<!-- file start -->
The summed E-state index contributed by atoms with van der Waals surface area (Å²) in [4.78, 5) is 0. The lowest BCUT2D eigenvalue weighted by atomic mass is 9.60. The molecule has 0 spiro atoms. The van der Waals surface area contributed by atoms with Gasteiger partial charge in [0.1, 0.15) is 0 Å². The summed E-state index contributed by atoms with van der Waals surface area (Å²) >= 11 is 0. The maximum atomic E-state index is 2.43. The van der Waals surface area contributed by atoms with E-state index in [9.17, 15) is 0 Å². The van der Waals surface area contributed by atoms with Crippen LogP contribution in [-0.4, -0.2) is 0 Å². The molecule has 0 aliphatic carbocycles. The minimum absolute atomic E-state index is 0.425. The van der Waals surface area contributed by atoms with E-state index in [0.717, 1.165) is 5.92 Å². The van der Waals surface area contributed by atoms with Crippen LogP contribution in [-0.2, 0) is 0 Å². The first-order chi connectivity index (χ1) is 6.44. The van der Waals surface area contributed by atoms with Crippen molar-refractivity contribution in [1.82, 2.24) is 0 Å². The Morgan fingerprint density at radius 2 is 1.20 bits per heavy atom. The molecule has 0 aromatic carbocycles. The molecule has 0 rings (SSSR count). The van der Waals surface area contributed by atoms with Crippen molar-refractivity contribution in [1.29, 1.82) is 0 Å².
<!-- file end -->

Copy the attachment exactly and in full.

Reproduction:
The summed E-state index contributed by atoms with van der Waals surface area (Å²) in [4.78, 5) is 0. The lowest BCUT2D eigenvalue weighted by atomic mass is 9.60. The molecule has 0 spiro atoms. The van der Waals surface area contributed by atoms with Gasteiger partial charge in [0.1, 0.15) is 0 Å². The summed E-state index contributed by atoms with van der Waals surface area (Å²) >= 11 is 0. The maximum atomic E-state index is 2.43. The van der Waals surface area contributed by atoms with E-state index in [9.17, 15) is 0 Å². The van der Waals surface area contributed by atoms with Crippen LogP contribution in [-0.4, -0.2) is 0 Å². The molecule has 0 aliphatic carbocycles. The minimum absolute atomic E-state index is 0.425. The van der Waals surface area contributed by atoms with E-state index in [0.717, 1.165) is 5.92 Å². The van der Waals surface area contributed by atoms with Crippen LogP contribution in [-0.2, 0) is 0 Å². The first-order chi connectivity index (χ1) is 6.44. The van der Waals surface area contributed by atoms with Crippen molar-refractivity contribution in [1.82, 2.24) is 0 Å². The Morgan fingerprint density at radius 2 is 1.20 bits per heavy atom. The molecule has 0 aromatic carbocycles. The molecule has 0 rings (SSSR count). The van der Waals surface area contributed by atoms with Crippen molar-refractivity contribution in [1.29, 1.82) is 0 Å².